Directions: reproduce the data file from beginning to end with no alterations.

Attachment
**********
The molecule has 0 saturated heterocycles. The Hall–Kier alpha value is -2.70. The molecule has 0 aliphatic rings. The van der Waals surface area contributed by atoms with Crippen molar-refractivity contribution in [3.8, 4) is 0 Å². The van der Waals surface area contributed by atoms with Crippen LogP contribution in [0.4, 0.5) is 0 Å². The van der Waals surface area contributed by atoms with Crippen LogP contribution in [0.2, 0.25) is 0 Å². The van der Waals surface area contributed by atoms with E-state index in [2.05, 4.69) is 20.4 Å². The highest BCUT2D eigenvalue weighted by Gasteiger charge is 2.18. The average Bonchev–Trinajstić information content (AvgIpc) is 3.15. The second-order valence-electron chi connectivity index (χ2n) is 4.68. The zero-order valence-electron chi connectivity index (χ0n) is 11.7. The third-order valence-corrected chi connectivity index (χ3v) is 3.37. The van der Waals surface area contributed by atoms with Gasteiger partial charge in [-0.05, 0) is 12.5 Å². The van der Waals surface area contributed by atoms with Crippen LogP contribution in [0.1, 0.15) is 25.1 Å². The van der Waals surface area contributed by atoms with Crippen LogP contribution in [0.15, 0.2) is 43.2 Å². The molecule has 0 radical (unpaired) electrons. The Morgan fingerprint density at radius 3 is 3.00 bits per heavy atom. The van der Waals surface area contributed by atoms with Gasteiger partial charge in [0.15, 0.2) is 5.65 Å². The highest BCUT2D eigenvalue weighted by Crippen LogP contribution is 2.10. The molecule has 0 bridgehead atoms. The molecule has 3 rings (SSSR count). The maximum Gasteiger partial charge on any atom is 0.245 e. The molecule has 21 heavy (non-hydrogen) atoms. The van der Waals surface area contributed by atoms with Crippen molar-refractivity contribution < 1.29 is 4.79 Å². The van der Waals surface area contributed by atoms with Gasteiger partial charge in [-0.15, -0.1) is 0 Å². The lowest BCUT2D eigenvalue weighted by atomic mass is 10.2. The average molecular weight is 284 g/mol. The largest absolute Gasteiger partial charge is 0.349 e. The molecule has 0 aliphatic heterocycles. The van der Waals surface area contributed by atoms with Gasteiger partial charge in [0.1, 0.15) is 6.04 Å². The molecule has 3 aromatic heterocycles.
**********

The molecule has 0 saturated heterocycles. The Hall–Kier alpha value is -2.70. The molecule has 0 aliphatic rings. The van der Waals surface area contributed by atoms with Crippen molar-refractivity contribution in [3.8, 4) is 0 Å². The van der Waals surface area contributed by atoms with Crippen LogP contribution in [0.4, 0.5) is 0 Å². The van der Waals surface area contributed by atoms with Crippen LogP contribution in [0.2, 0.25) is 0 Å². The van der Waals surface area contributed by atoms with E-state index in [2.05, 4.69) is 20.4 Å². The highest BCUT2D eigenvalue weighted by Gasteiger charge is 2.18. The average Bonchev–Trinajstić information content (AvgIpc) is 3.15. The second-order valence-electron chi connectivity index (χ2n) is 4.68. The zero-order valence-electron chi connectivity index (χ0n) is 11.7. The third-order valence-corrected chi connectivity index (χ3v) is 3.37. The van der Waals surface area contributed by atoms with Gasteiger partial charge in [-0.05, 0) is 12.5 Å². The van der Waals surface area contributed by atoms with Crippen LogP contribution in [0.1, 0.15) is 25.1 Å². The van der Waals surface area contributed by atoms with Crippen LogP contribution in [0.15, 0.2) is 43.2 Å². The molecule has 0 radical (unpaired) electrons. The Morgan fingerprint density at radius 3 is 3.00 bits per heavy atom. The van der Waals surface area contributed by atoms with Gasteiger partial charge in [0.15, 0.2) is 5.65 Å². The highest BCUT2D eigenvalue weighted by Crippen LogP contribution is 2.10. The molecule has 0 bridgehead atoms. The molecule has 3 rings (SSSR count). The maximum Gasteiger partial charge on any atom is 0.245 e. The molecule has 21 heavy (non-hydrogen) atoms. The van der Waals surface area contributed by atoms with Crippen molar-refractivity contribution < 1.29 is 4.79 Å². The van der Waals surface area contributed by atoms with Gasteiger partial charge in [-0.15, -0.1) is 0 Å². The lowest BCUT2D eigenvalue weighted by atomic mass is 10.2. The average molecular weight is 284 g/mol. The largest absolute Gasteiger partial charge is 0.349 e. The molecule has 0 aliphatic heterocycles. The van der Waals surface area contributed by atoms with Gasteiger partial charge in [0.1, 0.15) is 6.04 Å². The molecule has 3 aromatic heterocycles.